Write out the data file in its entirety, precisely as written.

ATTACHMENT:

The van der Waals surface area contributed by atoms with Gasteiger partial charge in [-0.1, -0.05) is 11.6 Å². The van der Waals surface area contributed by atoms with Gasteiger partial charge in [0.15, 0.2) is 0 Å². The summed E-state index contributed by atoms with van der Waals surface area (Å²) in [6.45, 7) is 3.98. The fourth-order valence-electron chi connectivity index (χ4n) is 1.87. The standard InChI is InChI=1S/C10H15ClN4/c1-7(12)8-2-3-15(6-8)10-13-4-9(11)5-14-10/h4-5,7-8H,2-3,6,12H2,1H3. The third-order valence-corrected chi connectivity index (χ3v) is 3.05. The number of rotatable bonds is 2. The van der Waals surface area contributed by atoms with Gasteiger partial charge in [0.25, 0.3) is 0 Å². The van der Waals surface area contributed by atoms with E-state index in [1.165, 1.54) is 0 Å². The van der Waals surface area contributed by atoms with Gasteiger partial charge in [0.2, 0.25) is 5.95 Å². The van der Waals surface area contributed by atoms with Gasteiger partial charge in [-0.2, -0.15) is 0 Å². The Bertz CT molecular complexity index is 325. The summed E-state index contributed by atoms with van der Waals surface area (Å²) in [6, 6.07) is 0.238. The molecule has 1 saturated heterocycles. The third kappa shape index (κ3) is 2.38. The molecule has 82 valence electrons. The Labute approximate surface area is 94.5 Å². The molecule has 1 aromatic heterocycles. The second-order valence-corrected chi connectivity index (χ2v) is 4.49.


The van der Waals surface area contributed by atoms with Gasteiger partial charge in [-0.1, -0.05) is 11.6 Å². The van der Waals surface area contributed by atoms with Gasteiger partial charge in [0.15, 0.2) is 0 Å². The summed E-state index contributed by atoms with van der Waals surface area (Å²) in [6.45, 7) is 3.98. The fourth-order valence-electron chi connectivity index (χ4n) is 1.87. The standard InChI is InChI=1S/C10H15ClN4/c1-7(12)8-2-3-15(6-8)10-13-4-9(11)5-14-10/h4-5,7-8H,2-3,6,12H2,1H3. The third-order valence-corrected chi connectivity index (χ3v) is 3.05. The number of rotatable bonds is 2. The van der Waals surface area contributed by atoms with Gasteiger partial charge in [0.25, 0.3) is 0 Å². The van der Waals surface area contributed by atoms with E-state index in [1.165, 1.54) is 0 Å². The van der Waals surface area contributed by atoms with Gasteiger partial charge in [0.2, 0.25) is 5.95 Å². The van der Waals surface area contributed by atoms with Gasteiger partial charge in [-0.2, -0.15) is 0 Å². The Bertz CT molecular complexity index is 325. The summed E-state index contributed by atoms with van der Waals surface area (Å²) in [6, 6.07) is 0.238. The molecule has 1 saturated heterocycles. The third kappa shape index (κ3) is 2.38. The molecule has 82 valence electrons. The Labute approximate surface area is 94.5 Å². The molecule has 1 aromatic heterocycles. The second-order valence-corrected chi connectivity index (χ2v) is 4.49.